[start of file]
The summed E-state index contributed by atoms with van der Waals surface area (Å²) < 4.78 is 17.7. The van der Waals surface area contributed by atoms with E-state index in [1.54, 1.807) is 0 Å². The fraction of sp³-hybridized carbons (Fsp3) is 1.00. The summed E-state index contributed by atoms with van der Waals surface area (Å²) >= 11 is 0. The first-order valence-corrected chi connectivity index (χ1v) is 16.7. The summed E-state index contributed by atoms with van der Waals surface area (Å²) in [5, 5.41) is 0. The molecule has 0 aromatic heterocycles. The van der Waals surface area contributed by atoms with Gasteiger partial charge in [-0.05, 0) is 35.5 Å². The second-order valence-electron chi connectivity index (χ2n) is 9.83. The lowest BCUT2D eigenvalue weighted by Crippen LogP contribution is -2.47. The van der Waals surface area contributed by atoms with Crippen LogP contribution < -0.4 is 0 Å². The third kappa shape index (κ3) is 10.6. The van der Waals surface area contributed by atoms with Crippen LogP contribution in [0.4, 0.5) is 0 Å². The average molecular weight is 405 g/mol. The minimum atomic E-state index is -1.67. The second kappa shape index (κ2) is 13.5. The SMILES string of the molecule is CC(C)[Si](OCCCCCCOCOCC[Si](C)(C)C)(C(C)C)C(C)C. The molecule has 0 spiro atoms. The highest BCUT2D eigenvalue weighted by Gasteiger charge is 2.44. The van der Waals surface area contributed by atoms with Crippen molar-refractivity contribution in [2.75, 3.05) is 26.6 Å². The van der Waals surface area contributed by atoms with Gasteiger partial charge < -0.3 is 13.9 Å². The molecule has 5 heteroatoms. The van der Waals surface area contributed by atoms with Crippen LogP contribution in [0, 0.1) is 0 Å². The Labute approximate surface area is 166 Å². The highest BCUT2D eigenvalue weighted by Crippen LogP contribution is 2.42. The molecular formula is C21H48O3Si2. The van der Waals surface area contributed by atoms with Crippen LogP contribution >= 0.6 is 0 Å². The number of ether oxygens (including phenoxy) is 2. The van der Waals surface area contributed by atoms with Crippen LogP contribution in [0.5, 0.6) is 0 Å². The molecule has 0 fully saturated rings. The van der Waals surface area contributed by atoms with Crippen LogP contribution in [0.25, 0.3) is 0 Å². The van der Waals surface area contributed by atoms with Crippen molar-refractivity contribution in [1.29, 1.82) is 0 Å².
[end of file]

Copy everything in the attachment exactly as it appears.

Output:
The summed E-state index contributed by atoms with van der Waals surface area (Å²) < 4.78 is 17.7. The van der Waals surface area contributed by atoms with E-state index in [1.54, 1.807) is 0 Å². The fraction of sp³-hybridized carbons (Fsp3) is 1.00. The summed E-state index contributed by atoms with van der Waals surface area (Å²) >= 11 is 0. The first-order valence-corrected chi connectivity index (χ1v) is 16.7. The summed E-state index contributed by atoms with van der Waals surface area (Å²) in [5, 5.41) is 0. The molecule has 0 aromatic heterocycles. The van der Waals surface area contributed by atoms with Gasteiger partial charge in [-0.05, 0) is 35.5 Å². The second-order valence-electron chi connectivity index (χ2n) is 9.83. The lowest BCUT2D eigenvalue weighted by Crippen LogP contribution is -2.47. The van der Waals surface area contributed by atoms with Crippen LogP contribution < -0.4 is 0 Å². The third kappa shape index (κ3) is 10.6. The van der Waals surface area contributed by atoms with Crippen LogP contribution in [0.4, 0.5) is 0 Å². The average molecular weight is 405 g/mol. The minimum atomic E-state index is -1.67. The second kappa shape index (κ2) is 13.5. The SMILES string of the molecule is CC(C)[Si](OCCCCCCOCOCC[Si](C)(C)C)(C(C)C)C(C)C. The molecule has 0 spiro atoms. The highest BCUT2D eigenvalue weighted by Gasteiger charge is 2.44. The van der Waals surface area contributed by atoms with Crippen molar-refractivity contribution in [2.75, 3.05) is 26.6 Å². The van der Waals surface area contributed by atoms with Gasteiger partial charge < -0.3 is 13.9 Å². The molecule has 5 heteroatoms. The van der Waals surface area contributed by atoms with Crippen LogP contribution in [0, 0.1) is 0 Å². The Labute approximate surface area is 166 Å². The highest BCUT2D eigenvalue weighted by Crippen LogP contribution is 2.42. The molecular formula is C21H48O3Si2. The van der Waals surface area contributed by atoms with Crippen LogP contribution >= 0.6 is 0 Å². The number of ether oxygens (including phenoxy) is 2. The van der Waals surface area contributed by atoms with Crippen LogP contribution in [0.5, 0.6) is 0 Å². The molecule has 0 fully saturated rings. The van der Waals surface area contributed by atoms with Crippen LogP contribution in [0.25, 0.3) is 0 Å². The van der Waals surface area contributed by atoms with Crippen molar-refractivity contribution in [1.29, 1.82) is 0 Å².